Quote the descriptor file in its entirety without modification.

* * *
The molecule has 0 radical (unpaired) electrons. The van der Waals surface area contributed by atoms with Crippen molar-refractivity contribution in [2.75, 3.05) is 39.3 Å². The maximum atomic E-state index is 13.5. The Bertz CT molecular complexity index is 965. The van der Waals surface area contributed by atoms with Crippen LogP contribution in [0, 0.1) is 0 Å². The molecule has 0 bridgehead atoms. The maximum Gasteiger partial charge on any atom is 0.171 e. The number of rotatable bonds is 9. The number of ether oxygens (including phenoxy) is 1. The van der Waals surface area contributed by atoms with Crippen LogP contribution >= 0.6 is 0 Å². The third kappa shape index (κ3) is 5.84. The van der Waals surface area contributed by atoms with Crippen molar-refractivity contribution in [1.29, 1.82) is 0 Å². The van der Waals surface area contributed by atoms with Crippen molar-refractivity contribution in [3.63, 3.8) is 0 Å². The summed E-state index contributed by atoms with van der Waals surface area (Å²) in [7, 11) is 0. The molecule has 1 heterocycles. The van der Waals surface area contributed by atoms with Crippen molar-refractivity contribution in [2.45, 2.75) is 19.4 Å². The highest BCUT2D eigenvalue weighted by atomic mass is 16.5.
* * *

The molecule has 0 radical (unpaired) electrons. The van der Waals surface area contributed by atoms with Crippen molar-refractivity contribution in [2.75, 3.05) is 39.3 Å². The maximum atomic E-state index is 13.5. The Bertz CT molecular complexity index is 965. The van der Waals surface area contributed by atoms with Crippen LogP contribution in [0, 0.1) is 0 Å². The molecule has 0 bridgehead atoms. The maximum Gasteiger partial charge on any atom is 0.171 e. The number of rotatable bonds is 9. The number of ether oxygens (including phenoxy) is 1. The van der Waals surface area contributed by atoms with Crippen LogP contribution >= 0.6 is 0 Å². The third kappa shape index (κ3) is 5.84. The van der Waals surface area contributed by atoms with Crippen molar-refractivity contribution in [1.29, 1.82) is 0 Å². The van der Waals surface area contributed by atoms with Crippen molar-refractivity contribution in [3.63, 3.8) is 0 Å². The summed E-state index contributed by atoms with van der Waals surface area (Å²) in [7, 11) is 0. The molecule has 1 heterocycles. The van der Waals surface area contributed by atoms with Crippen molar-refractivity contribution in [2.45, 2.75) is 19.4 Å². The highest BCUT2D eigenvalue weighted by atomic mass is 16.5.